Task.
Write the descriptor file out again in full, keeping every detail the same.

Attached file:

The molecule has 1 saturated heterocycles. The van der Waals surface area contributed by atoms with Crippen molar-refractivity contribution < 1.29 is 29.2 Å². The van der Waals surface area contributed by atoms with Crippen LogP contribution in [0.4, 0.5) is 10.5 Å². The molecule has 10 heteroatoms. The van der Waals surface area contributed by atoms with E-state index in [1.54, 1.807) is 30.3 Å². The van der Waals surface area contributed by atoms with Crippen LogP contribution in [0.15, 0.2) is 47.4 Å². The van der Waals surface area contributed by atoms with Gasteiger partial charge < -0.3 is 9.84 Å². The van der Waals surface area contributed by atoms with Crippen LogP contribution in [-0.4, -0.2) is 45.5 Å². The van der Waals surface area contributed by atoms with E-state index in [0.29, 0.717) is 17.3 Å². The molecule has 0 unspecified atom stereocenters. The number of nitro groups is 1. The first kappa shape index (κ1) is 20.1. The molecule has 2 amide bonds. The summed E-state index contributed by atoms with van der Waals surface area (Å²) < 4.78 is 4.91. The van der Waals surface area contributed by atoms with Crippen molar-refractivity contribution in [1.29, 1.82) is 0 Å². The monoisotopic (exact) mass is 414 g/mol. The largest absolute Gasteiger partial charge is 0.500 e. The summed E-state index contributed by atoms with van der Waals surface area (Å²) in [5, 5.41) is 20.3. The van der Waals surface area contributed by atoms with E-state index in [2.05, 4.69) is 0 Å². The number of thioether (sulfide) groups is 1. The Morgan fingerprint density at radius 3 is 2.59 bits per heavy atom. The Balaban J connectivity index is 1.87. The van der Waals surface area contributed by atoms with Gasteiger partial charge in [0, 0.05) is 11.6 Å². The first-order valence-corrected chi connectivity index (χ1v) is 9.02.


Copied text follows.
The molecule has 1 saturated heterocycles. The van der Waals surface area contributed by atoms with Crippen molar-refractivity contribution < 1.29 is 29.2 Å². The van der Waals surface area contributed by atoms with Crippen LogP contribution in [0.4, 0.5) is 10.5 Å². The molecule has 10 heteroatoms. The van der Waals surface area contributed by atoms with E-state index in [1.54, 1.807) is 30.3 Å². The van der Waals surface area contributed by atoms with Crippen LogP contribution in [0.15, 0.2) is 47.4 Å². The van der Waals surface area contributed by atoms with Gasteiger partial charge < -0.3 is 9.84 Å². The van der Waals surface area contributed by atoms with Crippen LogP contribution in [-0.4, -0.2) is 45.5 Å². The van der Waals surface area contributed by atoms with E-state index in [0.29, 0.717) is 17.3 Å². The molecule has 0 unspecified atom stereocenters. The number of nitro groups is 1. The first kappa shape index (κ1) is 20.1. The molecule has 2 amide bonds. The summed E-state index contributed by atoms with van der Waals surface area (Å²) < 4.78 is 4.91. The van der Waals surface area contributed by atoms with Crippen molar-refractivity contribution in [1.29, 1.82) is 0 Å². The monoisotopic (exact) mass is 414 g/mol. The largest absolute Gasteiger partial charge is 0.500 e. The summed E-state index contributed by atoms with van der Waals surface area (Å²) in [5, 5.41) is 20.3. The van der Waals surface area contributed by atoms with E-state index in [2.05, 4.69) is 0 Å². The number of thioether (sulfide) groups is 1. The Morgan fingerprint density at radius 3 is 2.59 bits per heavy atom. The Balaban J connectivity index is 1.87. The van der Waals surface area contributed by atoms with Gasteiger partial charge in [0, 0.05) is 11.6 Å². The first-order valence-corrected chi connectivity index (χ1v) is 9.02.